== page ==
With Daniel Ricciardo becoming Yuki Tsunoda’s team-mate at AlphaTauri for the rest of the season, all signs would seemingly point to this being an audition for the Red Bull seat for 2024.
While this is a harsh point to make on Sergio Perez, whose Red Bull contract runs through to the end of next year, if there’s one thing that Red Bull have shown over the years, it’s that they’ve not tended to let contracts get in the way when a driver has not met their exacting standards for a long enough period of time.
Nyck de Vries became the latest victim of this phenomenon after being ejected from AlphaTauri after only 10 races, making his one of the shortest full-time stints in Formula 1 this century if he is unable to find a way back onto the grid. But for the new team-mate pairing, there is an awful lot at stake for the rest of 2023.
Daniel Ricciardo: Win – and win well – or bust?
For Ricciardo, he is being parachuted into the team to bring experience, stability and speed, and most importantly create a high benchmark for the team’s younger driver as a multiple Grand Prix winner.
Now, if you were to read that last sentence back, you could almost echo that sentiment word for word from when he made the move to McLaren for the start of 2021 (albeit with McLaren holding aims to get to the front of the field, of course), but that didn’t go too well in the end on the whole.
Lando Norris was able to step up to the plate back then, and Tsunoda has shown a significant improvement this season himself, not least through showing extra commitment to the all-important fitness side of Formula 1 – even recruiting Ricciardo’s long-time fitness coach Michael Italiano when the Australian moved to the sidelines.
But given that the eight-time race winner has made noises about landing a “fairytale” return to Red Bull in future and the time off the grid has fuelled his hunger to fight in Formula 1 again, the pressure is very much on to perform straight away.
And one gets the feeling he cannot just edge ahead of Tsunoda for the rest of the year, he needs to leave a sizeable gap between them if he is to show that he has still ‘got it’ to compete at the level he has been able to in the past.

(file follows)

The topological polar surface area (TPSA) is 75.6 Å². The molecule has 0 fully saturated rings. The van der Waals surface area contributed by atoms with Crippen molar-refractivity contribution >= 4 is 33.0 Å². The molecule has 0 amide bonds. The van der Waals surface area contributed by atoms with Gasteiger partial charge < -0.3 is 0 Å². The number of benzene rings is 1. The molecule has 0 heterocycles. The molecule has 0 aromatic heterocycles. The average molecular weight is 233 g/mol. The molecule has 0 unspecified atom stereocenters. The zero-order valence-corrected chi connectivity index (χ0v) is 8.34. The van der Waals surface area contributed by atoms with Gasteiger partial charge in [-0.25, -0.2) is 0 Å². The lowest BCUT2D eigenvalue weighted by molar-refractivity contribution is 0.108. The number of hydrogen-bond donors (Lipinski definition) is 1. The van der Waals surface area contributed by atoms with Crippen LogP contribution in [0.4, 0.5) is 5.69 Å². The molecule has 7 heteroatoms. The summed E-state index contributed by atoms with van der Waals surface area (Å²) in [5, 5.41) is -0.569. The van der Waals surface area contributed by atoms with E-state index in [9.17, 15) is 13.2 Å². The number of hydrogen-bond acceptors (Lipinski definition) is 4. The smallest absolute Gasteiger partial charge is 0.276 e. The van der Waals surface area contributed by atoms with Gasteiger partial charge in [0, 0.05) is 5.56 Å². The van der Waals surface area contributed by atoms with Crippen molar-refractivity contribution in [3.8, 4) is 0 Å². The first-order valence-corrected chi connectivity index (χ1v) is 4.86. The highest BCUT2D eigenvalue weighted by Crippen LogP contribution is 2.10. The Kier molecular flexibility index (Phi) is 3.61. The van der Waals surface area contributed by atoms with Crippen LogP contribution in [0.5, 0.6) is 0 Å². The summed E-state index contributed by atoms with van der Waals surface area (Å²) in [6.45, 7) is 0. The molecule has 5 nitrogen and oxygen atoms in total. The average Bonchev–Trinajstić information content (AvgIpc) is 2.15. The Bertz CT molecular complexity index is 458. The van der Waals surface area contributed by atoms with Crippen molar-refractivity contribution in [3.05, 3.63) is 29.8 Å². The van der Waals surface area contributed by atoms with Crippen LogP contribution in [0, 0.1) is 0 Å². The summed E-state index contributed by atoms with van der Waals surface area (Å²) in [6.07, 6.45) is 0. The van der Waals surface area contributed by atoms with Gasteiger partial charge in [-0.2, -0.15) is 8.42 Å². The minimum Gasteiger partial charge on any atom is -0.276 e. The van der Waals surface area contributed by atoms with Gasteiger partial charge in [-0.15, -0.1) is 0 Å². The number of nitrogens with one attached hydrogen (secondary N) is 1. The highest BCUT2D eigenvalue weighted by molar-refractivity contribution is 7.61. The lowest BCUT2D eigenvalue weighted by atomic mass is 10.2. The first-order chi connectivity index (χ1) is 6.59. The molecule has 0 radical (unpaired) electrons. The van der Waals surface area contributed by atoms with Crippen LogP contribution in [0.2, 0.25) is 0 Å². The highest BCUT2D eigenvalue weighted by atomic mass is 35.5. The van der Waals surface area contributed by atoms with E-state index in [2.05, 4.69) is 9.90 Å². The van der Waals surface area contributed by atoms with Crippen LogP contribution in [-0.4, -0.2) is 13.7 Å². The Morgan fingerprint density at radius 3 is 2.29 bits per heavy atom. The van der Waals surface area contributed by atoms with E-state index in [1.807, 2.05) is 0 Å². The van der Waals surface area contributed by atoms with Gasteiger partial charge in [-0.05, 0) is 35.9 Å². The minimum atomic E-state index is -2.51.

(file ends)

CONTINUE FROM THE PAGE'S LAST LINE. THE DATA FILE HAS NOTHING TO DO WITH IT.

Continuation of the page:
Anything less than that could leave questions about whether or not the scars of his McLaren years are still yet to heal and, while Red Bull were impressed enough with him in tyre testing to hand him the AlphaTauri drive on the spot, getting back into the swing of racing is another thing altogether.
The uncompetitive package will not help either, and the AT04 was comfortably the slowest car of the weekend at Silverstone – so Tsunoda could well be Ricciardo’s only reference point at some weekends this year, making it even harder for him to stand out.
It’ll be hard enough for the Honey Badger to put himself in the shop window for Red Bull (and potentially others) coming into a team ‘cold’ mid-season, and anything less than firing on all cylinders for the final 12 races could see his Formula 1 dream over for good.
Yuki Tsunoda: Nothing to lose, or is there?
There’s yet to be a race between Ricciardo and Tsunoda, but if it doesn’t go the way the Japanese driver hopes, it feels as though there could be a touch of the same issue Mick Schumacher had last season.
Having shown up strongly against an underperforming driver, who is then replaced by a much more experienced head in the team, the onus is on Tsunoda now to make sure he does not get swamped by the experience Ricciardo has in the way Schumacher did when Kevin Magnussen arrived at Haas, particularly in the early races.
There are some differences, of course. Tsunoda is now halfway through his crucial third season in the sport where Schumacher had just come out of his rookie year.
But on the flipside to that, AlphaTauri team principal Franz Tost has been a long-time advocate of a driver needing three seasons in Formula 1 to truly prove whether or not they are cut out to be in the sport at the top level – so in another sense, it really is approaching ‘crunch time’ for Tsunoda.
While he has performed extremely strongly in comparison to De Vries in the first 10 races, Tsunoda’s contract is still due to run out at AlphaTauri at the end of this season, so he still needs to perform to a good enough level alongside Ricciardo to convince Helmut Marko that he deserves to stay in Formula 1.
Either way, there is potential for at least one of these two drivers to not be on the grid at all next year, especially if the in-team battle is a one-sided one for the rest of the season, and Tsunoda could still be the fall guy if Ricciardo comes in and dominates at AlphaTauri.
Whatever happens, even though they are at the back of the field as it stands, we will watch on with interest as the dynamic plays out between the two of them.